Director’s Update April 2020

What a time it is! For the duration of last term, since our move from Stephenson Way, IFT has been hard at work ensuring all our courses continued without disruption while getting the new premises in Great Tower Street ready for our arrival this April in time for the new term. This was an incredible achievement of staff and students and we learnt a great deal through the process. We were excited anticipating the potential of our new home, but sadly, for obvious reasons, we have had to put the move on hold. IFT’s resilience is showing strongly again as we have worked tirelessly to ensure that our trainings can happen virtually and that there is a clear plan for all the training groups and families. It has been very moving to see how people have worked together to achieve this, and we are finding creative ways to meet the needs of trainees, and continue to deliver CPD, through virtual means. We are working closely with the Association of Family Therapy, and with other training providers, which increases our joint thinking around issues such as ethical frameworks and standards for practice. Even before the current lockdown, trainers, supervisors, tutors, the IFT team, students, and families, were showing remarkable flexibility and collaborative creativity, and I can’t thank people enough for how they are responding now to the added challenges. It won’t be a surprise to know that it turns out that our systemic sensibilities are very useful indeed!

I will update you here on the different elements of our activity:

‘In-house’ Courses:

The academic elements of all our courses (Foundation, Intermediate, MSc, and Supervision) have carried on through virtual means without interruption. People are finding new ways of being together to learn, and we are finding out as we go along about the most effective and useful ways to deliver training in this context. Qualifying and supervision courses have not been able to continue their clinical work in their groups, and AFT and the University are responding flexibly to ensure that these elements of the trainings can be completed at a later date. A large part of what we are attending to is how trainees are impacted in their working contexts, and how coming together to train systemically can be a real resource and support.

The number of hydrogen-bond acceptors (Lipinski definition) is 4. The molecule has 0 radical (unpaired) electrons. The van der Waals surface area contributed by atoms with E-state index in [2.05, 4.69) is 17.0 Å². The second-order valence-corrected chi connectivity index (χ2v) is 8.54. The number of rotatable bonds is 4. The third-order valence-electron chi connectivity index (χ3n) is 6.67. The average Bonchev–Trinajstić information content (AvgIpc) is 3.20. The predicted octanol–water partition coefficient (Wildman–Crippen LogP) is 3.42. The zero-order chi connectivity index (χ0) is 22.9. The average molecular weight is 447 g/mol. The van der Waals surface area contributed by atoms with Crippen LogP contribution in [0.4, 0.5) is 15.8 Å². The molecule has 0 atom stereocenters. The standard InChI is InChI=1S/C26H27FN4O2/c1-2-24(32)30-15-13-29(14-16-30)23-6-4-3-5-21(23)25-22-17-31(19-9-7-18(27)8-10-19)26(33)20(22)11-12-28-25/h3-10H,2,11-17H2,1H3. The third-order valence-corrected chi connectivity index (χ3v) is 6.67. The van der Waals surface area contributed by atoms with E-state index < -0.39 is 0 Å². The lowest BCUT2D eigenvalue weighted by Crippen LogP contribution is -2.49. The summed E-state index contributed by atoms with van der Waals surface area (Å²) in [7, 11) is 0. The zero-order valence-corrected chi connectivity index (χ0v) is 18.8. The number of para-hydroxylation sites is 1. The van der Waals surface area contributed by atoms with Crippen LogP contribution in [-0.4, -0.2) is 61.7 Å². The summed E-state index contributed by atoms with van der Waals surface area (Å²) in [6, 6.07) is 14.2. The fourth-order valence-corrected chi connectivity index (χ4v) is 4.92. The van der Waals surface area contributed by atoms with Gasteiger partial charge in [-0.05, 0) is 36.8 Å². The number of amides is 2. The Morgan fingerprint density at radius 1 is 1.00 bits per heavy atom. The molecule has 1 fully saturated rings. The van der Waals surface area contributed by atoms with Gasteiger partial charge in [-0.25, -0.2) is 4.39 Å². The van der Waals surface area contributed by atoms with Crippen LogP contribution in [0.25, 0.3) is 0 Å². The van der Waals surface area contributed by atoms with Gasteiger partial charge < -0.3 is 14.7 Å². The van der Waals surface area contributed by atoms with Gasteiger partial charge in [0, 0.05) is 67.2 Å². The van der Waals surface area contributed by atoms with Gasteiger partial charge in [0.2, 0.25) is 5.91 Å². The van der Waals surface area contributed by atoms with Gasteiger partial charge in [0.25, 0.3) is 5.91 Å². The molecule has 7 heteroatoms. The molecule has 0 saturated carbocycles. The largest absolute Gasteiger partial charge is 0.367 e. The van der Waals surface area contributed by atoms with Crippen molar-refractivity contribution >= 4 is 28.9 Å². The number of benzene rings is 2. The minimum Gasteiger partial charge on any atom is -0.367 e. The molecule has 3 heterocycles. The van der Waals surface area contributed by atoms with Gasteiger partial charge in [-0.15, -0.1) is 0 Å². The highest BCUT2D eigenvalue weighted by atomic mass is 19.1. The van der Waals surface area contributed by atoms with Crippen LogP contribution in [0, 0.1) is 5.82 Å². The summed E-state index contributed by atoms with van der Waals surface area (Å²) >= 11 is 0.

Training courses with our partner agencies in local authorities, Relate, NHS, charity and other settings:

We have given all our learning partners the opportunity to continue their trainings virtually. Some have temporarily postponed their trainings, and some are carrying on. How they decide this depends mostly on their current capacities, and the demands on their services in the current situation.

Support for trainees, training partners, families and frontline staff:

We have made an offer of support to all our partners for their staff, whether they are currently learning with us or not, and this seems to have been well received and is a way that IFT can be helpful at this time, aside from formal training.

Trainees have been offered regular groups for support and reflection that they are using well, and it is good to be connected with them outside of their academic conversations and understand what they are facing in their work contexts enabling them to support each other and get support from staff.

IFT tutor Lucy Robertson-Ritchie has established a system for responding should front line workers need support in these stressful times, IFT is part of Help for Front Line Workers and requests for support can be made directly here:

Each family who were working with us has a plan that is overseen by group supervisors.


Thank you to our CPD training providers for working with us to enable us to continue the programme. We have arranged with most of our workshop presenters to deliver a shorter version (3 hours) of their workshop via virtual means.  These will now be held from 9:30 a.m. to 12:30 p.m. with a short comfort break sometime during the morning.  Participants will receive 3 hours of CPD for each of the sessions, and these will be offered at the reduced rate of £40 per session.

The first of these workshops, the Three Helpings of Supervision being held on April 29th, 30th and 1st May are now fully booked, but future ones will follow the same format so please contact Angela Vanriel, our workshops organiser should you wish to register for later dates.

Looking to the Future:

We are still excited and pleased with the potential of our new premises in Great Tower Street and will be there as soon as we are able. Soon we will be giving you the opportunity to be part of the building in a very real way. We will be creating a wall of names of our members and supporters past and present and hope this will tell a real story of IFT’s past we are bringing with us, and the future we can look forward to. Look out for how you can get your name up on our walls: coming soon.

We will also be asking people to contribute through crowd funding to a collaborative art project that will allow us to furnish the building with amazing art works through collaborating with a charity supporting artists with different needs. Watch this space, for your chance to help make IFT’s space beautiful.

Warmest wishes to all of you and hope you all find some ways to rest over the upcoming break.

Dr Rachel Watson


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Chimera, C. (2013) Getting our mojo working – the magic of action methods therapy through a neuroscience looking glass.  Context 126, April 2013 Dring, G.J.

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